Context: In the wake of the COVID-19 and the lockdown, the already arduous quest for health, safety, and security for many sections has been exacerbated by a lack of accessibility.
The plight of persons with disabilities during the pandemic
- In India, a study, “Locked Down and Left Behind,” documents the plight of persons with disabilities during this crisis.
- Of the total 1,067 respondents, 73% are facing severe challenges, namely with financial stability, access to essential items, adequate accommodation, and availability of healthcare.
- Health and safety concerns:
- There are significant impacts on the well-being of persons with disabilities.
- In particular, social isolation and limited access to accessible, adequate sanitation or isolation facilities threaten the health and safety of this already vulnerable section.
- Further reduction in access to services
- Persons with disabilities already struggle for equitable access to education, healthcare, transportation, and economic opportunities.
- The pandemic has further decreased access to these basic services and rights.
- Shortage of Trained People for Disables
- Thousands of families having disabled persons lack access to critical caretakers and domestic help, who play crucial roles in caring for a child or family member with a disability.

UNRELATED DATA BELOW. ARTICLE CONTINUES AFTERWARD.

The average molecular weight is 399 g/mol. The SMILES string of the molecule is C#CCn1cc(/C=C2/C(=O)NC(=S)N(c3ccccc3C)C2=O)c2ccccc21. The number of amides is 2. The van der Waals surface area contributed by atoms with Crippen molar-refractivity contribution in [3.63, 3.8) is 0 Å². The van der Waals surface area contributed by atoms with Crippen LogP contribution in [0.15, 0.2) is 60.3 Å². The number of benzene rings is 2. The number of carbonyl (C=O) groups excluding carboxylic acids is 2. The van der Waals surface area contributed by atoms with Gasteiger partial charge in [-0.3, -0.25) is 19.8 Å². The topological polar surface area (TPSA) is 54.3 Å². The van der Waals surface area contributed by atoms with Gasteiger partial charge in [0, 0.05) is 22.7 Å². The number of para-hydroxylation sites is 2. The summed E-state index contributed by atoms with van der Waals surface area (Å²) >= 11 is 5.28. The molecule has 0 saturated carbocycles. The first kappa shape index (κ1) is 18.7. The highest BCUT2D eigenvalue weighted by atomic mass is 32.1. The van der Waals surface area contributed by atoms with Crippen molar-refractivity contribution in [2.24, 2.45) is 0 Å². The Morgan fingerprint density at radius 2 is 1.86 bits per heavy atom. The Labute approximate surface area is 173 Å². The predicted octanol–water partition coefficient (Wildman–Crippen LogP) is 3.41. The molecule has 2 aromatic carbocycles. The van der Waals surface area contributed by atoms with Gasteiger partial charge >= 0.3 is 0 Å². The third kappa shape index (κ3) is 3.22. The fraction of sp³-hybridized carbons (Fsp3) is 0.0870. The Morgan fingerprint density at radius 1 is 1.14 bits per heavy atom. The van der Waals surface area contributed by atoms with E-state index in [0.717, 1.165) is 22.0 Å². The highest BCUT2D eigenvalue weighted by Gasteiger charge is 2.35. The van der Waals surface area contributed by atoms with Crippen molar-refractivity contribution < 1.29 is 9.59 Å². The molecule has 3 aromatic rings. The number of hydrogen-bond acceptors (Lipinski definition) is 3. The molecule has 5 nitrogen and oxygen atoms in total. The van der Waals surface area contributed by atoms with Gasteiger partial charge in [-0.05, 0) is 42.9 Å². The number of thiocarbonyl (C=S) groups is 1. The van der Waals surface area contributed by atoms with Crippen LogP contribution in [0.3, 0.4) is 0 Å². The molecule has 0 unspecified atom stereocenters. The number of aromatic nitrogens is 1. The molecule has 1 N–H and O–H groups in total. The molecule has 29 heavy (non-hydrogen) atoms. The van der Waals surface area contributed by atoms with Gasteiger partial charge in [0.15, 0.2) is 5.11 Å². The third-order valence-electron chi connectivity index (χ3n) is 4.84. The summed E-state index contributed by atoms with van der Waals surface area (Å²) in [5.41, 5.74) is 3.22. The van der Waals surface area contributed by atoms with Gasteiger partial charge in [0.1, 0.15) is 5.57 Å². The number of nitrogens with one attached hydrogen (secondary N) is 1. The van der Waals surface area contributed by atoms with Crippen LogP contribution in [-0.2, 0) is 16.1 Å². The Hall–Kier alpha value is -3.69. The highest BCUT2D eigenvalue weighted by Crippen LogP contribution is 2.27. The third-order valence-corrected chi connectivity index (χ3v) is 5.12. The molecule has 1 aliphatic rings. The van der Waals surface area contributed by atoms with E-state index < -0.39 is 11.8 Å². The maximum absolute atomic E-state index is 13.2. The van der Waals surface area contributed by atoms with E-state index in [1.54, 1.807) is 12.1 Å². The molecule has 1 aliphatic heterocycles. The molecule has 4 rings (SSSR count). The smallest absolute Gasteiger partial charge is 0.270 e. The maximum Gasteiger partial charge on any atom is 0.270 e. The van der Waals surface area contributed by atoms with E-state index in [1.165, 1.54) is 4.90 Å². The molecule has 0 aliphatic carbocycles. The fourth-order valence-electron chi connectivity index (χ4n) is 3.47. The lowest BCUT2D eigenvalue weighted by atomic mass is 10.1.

- Vulnerability of low-income countries
- The pandemic in fact presents an unprecedented challenge and an opportunity to change the course of accessibility in low- and middle-income countries in the post-pandemic world.
- Low- and middle-income countries that have already battled pressing challenges (mass migration, concurrent infections like TB, limited health infrastructure, etc).
- As the world continues to re-imagine a new ‘normal’ for its physical and social spaces, there is no proper thinking on providing accessibility.
- Inclusive planning:
- COVID-19 recovery plans need to include investments in urban planning, health facilities, and social spaces while considering accessibility.
- If accessibility is considered, these efforts can surely catalyze the vision of an inclusive world.
- Inclusive policy-making
- One of the important ways to achieve this is to begin including and involving persons with disabilities in decision and policy-making, for COVID-19 recovery and beyond.
- It can ensure representation on the matters that govern their lives.
- Other steps needed:
- There is a need to engage people to promote education and awareness on including persons with disabilities.
- Implementing accessibility laws and regulations; improving physical accessibility and universal design.
- Along with these reducing stigma; and developing the tools for individuals and communities to engage meaningfully with persons with disabilities should be the way.
Accessibility is a vital human right, and an accessible post-COVID world is one that will deliver justice to the minority population, without whom the path towards Sustainable Development Goals realization and universal health coverage will remain a distant goal.
Image Source: TH